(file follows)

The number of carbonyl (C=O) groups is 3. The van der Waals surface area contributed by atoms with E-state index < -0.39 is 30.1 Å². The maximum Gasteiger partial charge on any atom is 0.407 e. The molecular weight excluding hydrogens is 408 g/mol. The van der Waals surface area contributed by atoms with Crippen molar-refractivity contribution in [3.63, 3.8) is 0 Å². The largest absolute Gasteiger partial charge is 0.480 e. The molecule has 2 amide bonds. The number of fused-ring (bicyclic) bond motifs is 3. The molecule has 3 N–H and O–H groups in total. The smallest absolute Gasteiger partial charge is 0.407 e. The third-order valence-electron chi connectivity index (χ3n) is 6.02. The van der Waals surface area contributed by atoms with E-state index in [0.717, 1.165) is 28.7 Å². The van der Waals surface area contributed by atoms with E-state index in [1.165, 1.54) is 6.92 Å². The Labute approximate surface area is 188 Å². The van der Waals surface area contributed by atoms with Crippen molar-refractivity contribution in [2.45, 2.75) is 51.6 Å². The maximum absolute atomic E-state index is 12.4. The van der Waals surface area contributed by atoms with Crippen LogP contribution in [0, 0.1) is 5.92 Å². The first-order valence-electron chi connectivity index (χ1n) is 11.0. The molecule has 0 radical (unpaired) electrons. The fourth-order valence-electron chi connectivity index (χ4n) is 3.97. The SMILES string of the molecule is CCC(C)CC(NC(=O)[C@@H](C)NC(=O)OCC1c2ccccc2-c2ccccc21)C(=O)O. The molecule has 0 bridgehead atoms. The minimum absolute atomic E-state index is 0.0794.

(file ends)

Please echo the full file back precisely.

The number of carbonyl (C=O) groups is 3. The van der Waals surface area contributed by atoms with E-state index < -0.39 is 30.1 Å². The maximum Gasteiger partial charge on any atom is 0.407 e. The molecular weight excluding hydrogens is 408 g/mol. The van der Waals surface area contributed by atoms with Crippen molar-refractivity contribution in [3.63, 3.8) is 0 Å². The largest absolute Gasteiger partial charge is 0.480 e. The molecule has 2 amide bonds. The number of fused-ring (bicyclic) bond motifs is 3. The molecule has 3 N–H and O–H groups in total. The smallest absolute Gasteiger partial charge is 0.407 e. The third-order valence-electron chi connectivity index (χ3n) is 6.02. The van der Waals surface area contributed by atoms with E-state index in [0.717, 1.165) is 28.7 Å². The van der Waals surface area contributed by atoms with E-state index in [1.165, 1.54) is 6.92 Å². The Labute approximate surface area is 188 Å². The van der Waals surface area contributed by atoms with Crippen molar-refractivity contribution in [2.45, 2.75) is 51.6 Å². The maximum absolute atomic E-state index is 12.4. The van der Waals surface area contributed by atoms with Crippen LogP contribution in [0, 0.1) is 5.92 Å². The first-order valence-electron chi connectivity index (χ1n) is 11.0. The molecule has 0 radical (unpaired) electrons. The fourth-order valence-electron chi connectivity index (χ4n) is 3.97. The SMILES string of the molecule is CCC(C)CC(NC(=O)[C@@H](C)NC(=O)OCC1c2ccccc2-c2ccccc21)C(=O)O. The molecule has 0 bridgehead atoms. The minimum absolute atomic E-state index is 0.0794.